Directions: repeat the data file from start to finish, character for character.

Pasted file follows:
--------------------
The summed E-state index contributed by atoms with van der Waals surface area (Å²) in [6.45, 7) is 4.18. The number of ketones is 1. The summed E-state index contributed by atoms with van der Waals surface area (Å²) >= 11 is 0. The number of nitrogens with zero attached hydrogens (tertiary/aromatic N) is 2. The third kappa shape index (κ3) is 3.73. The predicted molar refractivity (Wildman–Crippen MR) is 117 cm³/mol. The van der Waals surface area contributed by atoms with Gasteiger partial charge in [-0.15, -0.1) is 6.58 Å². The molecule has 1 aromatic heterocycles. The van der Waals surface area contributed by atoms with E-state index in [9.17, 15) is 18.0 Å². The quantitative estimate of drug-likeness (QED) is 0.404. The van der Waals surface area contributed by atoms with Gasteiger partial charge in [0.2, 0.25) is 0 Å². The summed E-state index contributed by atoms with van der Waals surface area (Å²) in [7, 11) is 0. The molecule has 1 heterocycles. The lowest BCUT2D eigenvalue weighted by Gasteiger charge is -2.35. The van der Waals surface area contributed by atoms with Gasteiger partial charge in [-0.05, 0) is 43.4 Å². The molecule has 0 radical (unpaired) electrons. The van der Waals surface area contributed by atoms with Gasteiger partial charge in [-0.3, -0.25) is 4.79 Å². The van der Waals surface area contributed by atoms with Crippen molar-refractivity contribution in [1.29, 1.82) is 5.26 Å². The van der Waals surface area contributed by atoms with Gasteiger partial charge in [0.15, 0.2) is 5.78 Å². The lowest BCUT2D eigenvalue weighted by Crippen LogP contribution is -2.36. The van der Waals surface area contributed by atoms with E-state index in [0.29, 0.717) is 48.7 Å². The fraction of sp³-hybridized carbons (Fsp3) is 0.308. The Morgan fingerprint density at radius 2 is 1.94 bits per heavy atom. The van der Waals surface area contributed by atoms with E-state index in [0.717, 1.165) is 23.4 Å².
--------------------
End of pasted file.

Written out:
The summed E-state index contributed by atoms with van der Waals surface area (Å²) in [6.45, 7) is 4.18. The number of ketones is 1. The summed E-state index contributed by atoms with van der Waals surface area (Å²) >= 11 is 0. The number of nitrogens with zero attached hydrogens (tertiary/aromatic N) is 2. The third kappa shape index (κ3) is 3.73. The predicted molar refractivity (Wildman–Crippen MR) is 117 cm³/mol. The van der Waals surface area contributed by atoms with Gasteiger partial charge in [-0.15, -0.1) is 6.58 Å². The molecule has 1 aromatic heterocycles. The van der Waals surface area contributed by atoms with E-state index in [9.17, 15) is 18.0 Å². The quantitative estimate of drug-likeness (QED) is 0.404. The van der Waals surface area contributed by atoms with Gasteiger partial charge in [0.2, 0.25) is 0 Å². The summed E-state index contributed by atoms with van der Waals surface area (Å²) in [7, 11) is 0. The molecule has 1 heterocycles. The lowest BCUT2D eigenvalue weighted by Gasteiger charge is -2.35. The van der Waals surface area contributed by atoms with Gasteiger partial charge in [-0.05, 0) is 43.4 Å². The molecule has 0 radical (unpaired) electrons. The van der Waals surface area contributed by atoms with Gasteiger partial charge in [-0.3, -0.25) is 4.79 Å². The van der Waals surface area contributed by atoms with Crippen molar-refractivity contribution in [1.29, 1.82) is 5.26 Å². The van der Waals surface area contributed by atoms with Gasteiger partial charge in [0.15, 0.2) is 5.78 Å². The lowest BCUT2D eigenvalue weighted by Crippen LogP contribution is -2.36. The van der Waals surface area contributed by atoms with E-state index in [0.29, 0.717) is 48.7 Å². The fraction of sp³-hybridized carbons (Fsp3) is 0.308. The Morgan fingerprint density at radius 2 is 1.94 bits per heavy atom. The van der Waals surface area contributed by atoms with E-state index in [0.717, 1.165) is 23.4 Å².